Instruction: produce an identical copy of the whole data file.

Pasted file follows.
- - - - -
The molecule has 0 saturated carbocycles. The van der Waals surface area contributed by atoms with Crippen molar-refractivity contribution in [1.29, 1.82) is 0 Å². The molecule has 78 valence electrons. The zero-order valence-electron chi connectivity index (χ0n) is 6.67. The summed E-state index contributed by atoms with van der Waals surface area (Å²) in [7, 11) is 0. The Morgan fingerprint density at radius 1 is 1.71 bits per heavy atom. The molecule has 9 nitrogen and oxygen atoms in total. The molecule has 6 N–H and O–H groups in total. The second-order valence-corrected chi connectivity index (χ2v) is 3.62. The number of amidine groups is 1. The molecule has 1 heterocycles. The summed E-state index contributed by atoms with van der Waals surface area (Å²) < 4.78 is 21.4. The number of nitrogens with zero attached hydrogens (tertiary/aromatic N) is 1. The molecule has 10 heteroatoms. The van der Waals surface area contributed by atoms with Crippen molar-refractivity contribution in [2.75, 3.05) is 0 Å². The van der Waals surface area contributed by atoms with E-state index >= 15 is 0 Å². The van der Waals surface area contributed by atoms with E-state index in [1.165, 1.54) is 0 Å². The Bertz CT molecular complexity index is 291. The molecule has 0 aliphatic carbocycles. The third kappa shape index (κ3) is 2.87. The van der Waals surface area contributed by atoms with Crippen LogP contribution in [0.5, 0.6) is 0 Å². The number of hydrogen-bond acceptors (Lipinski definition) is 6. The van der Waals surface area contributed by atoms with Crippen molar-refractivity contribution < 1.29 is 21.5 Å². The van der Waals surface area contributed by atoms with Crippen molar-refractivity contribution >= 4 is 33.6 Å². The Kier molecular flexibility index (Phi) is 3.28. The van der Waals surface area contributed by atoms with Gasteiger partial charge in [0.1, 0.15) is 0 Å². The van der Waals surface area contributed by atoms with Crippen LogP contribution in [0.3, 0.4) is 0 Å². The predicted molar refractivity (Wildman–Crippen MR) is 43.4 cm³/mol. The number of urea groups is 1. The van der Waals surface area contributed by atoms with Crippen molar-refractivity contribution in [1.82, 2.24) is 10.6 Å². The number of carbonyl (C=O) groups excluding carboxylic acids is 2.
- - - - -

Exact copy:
The molecule has 0 saturated carbocycles. The van der Waals surface area contributed by atoms with Crippen molar-refractivity contribution in [1.29, 1.82) is 0 Å². The molecule has 78 valence electrons. The zero-order valence-electron chi connectivity index (χ0n) is 6.67. The summed E-state index contributed by atoms with van der Waals surface area (Å²) in [7, 11) is 0. The Morgan fingerprint density at radius 1 is 1.71 bits per heavy atom. The molecule has 9 nitrogen and oxygen atoms in total. The molecule has 6 N–H and O–H groups in total. The second-order valence-corrected chi connectivity index (χ2v) is 3.62. The number of amidine groups is 1. The molecule has 1 heterocycles. The summed E-state index contributed by atoms with van der Waals surface area (Å²) < 4.78 is 21.4. The number of nitrogens with zero attached hydrogens (tertiary/aromatic N) is 1. The molecule has 10 heteroatoms. The van der Waals surface area contributed by atoms with Crippen molar-refractivity contribution in [2.75, 3.05) is 0 Å². The van der Waals surface area contributed by atoms with E-state index >= 15 is 0 Å². The van der Waals surface area contributed by atoms with E-state index in [1.165, 1.54) is 0 Å². The Bertz CT molecular complexity index is 291. The molecule has 0 aliphatic carbocycles. The third kappa shape index (κ3) is 2.87. The van der Waals surface area contributed by atoms with Crippen LogP contribution in [0.5, 0.6) is 0 Å². The number of hydrogen-bond acceptors (Lipinski definition) is 6. The van der Waals surface area contributed by atoms with Crippen molar-refractivity contribution < 1.29 is 21.5 Å². The van der Waals surface area contributed by atoms with Crippen molar-refractivity contribution >= 4 is 33.6 Å². The Kier molecular flexibility index (Phi) is 3.28. The van der Waals surface area contributed by atoms with Gasteiger partial charge in [0.1, 0.15) is 0 Å². The van der Waals surface area contributed by atoms with Crippen LogP contribution in [0.3, 0.4) is 0 Å². The predicted molar refractivity (Wildman–Crippen MR) is 43.4 cm³/mol. The number of urea groups is 1. The van der Waals surface area contributed by atoms with Crippen molar-refractivity contribution in [1.82, 2.24) is 10.6 Å². The number of carbonyl (C=O) groups excluding carboxylic acids is 2.